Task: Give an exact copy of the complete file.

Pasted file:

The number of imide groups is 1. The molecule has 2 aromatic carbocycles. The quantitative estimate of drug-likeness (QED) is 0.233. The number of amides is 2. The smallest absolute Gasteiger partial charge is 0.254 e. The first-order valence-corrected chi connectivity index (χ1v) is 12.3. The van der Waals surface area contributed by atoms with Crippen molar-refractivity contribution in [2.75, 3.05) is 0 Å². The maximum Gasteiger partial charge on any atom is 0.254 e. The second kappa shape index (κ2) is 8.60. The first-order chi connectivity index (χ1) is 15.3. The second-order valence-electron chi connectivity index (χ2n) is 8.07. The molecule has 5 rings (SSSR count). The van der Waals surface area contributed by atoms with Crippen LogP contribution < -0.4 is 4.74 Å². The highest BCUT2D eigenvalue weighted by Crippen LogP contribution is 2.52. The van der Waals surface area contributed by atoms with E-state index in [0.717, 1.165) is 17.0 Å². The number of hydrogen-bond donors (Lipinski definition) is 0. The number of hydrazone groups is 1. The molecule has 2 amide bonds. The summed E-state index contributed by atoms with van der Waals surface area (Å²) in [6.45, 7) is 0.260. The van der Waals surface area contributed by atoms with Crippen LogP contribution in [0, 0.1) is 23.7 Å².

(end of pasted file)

The number of imide groups is 1. The molecule has 2 aromatic carbocycles. The quantitative estimate of drug-likeness (QED) is 0.233. The number of amides is 2. The smallest absolute Gasteiger partial charge is 0.254 e. The first-order valence-corrected chi connectivity index (χ1v) is 12.3. The van der Waals surface area contributed by atoms with Crippen molar-refractivity contribution in [2.75, 3.05) is 0 Å². The maximum Gasteiger partial charge on any atom is 0.254 e. The second kappa shape index (κ2) is 8.60. The first-order chi connectivity index (χ1) is 15.3. The second-order valence-electron chi connectivity index (χ2n) is 8.07. The molecule has 5 rings (SSSR count). The van der Waals surface area contributed by atoms with Crippen LogP contribution < -0.4 is 4.74 Å². The highest BCUT2D eigenvalue weighted by Crippen LogP contribution is 2.52. The van der Waals surface area contributed by atoms with E-state index in [0.717, 1.165) is 17.0 Å². The number of hydrogen-bond donors (Lipinski definition) is 0. The number of hydrazone groups is 1. The molecule has 2 amide bonds. The summed E-state index contributed by atoms with van der Waals surface area (Å²) in [6.45, 7) is 0.260. The van der Waals surface area contributed by atoms with Crippen LogP contribution in [0, 0.1) is 23.7 Å².